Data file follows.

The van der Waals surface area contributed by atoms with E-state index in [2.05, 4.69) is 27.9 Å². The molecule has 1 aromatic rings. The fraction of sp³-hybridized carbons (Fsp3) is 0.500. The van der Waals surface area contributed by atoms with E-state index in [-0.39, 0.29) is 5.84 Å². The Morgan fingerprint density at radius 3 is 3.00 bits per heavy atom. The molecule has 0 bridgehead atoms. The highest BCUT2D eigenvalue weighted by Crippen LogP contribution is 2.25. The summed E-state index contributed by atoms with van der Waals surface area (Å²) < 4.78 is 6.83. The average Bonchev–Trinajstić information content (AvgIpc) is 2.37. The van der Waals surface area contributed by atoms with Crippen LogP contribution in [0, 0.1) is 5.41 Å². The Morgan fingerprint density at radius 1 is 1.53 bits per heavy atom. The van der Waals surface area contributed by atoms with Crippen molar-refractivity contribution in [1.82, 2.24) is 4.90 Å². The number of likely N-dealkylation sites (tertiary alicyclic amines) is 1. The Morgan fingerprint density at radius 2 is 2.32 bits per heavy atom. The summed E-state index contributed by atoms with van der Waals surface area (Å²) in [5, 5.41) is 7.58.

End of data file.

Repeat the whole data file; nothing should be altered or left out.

The van der Waals surface area contributed by atoms with E-state index in [2.05, 4.69) is 27.9 Å². The molecule has 1 aromatic rings. The fraction of sp³-hybridized carbons (Fsp3) is 0.500. The van der Waals surface area contributed by atoms with E-state index in [-0.39, 0.29) is 5.84 Å². The Morgan fingerprint density at radius 3 is 3.00 bits per heavy atom. The molecule has 0 bridgehead atoms. The highest BCUT2D eigenvalue weighted by Crippen LogP contribution is 2.25. The summed E-state index contributed by atoms with van der Waals surface area (Å²) < 4.78 is 6.83. The average Bonchev–Trinajstić information content (AvgIpc) is 2.37. The van der Waals surface area contributed by atoms with Crippen LogP contribution in [0, 0.1) is 5.41 Å². The Morgan fingerprint density at radius 1 is 1.53 bits per heavy atom. The van der Waals surface area contributed by atoms with Crippen molar-refractivity contribution in [1.82, 2.24) is 4.90 Å². The number of likely N-dealkylation sites (tertiary alicyclic amines) is 1. The Morgan fingerprint density at radius 2 is 2.32 bits per heavy atom. The summed E-state index contributed by atoms with van der Waals surface area (Å²) in [5, 5.41) is 7.58.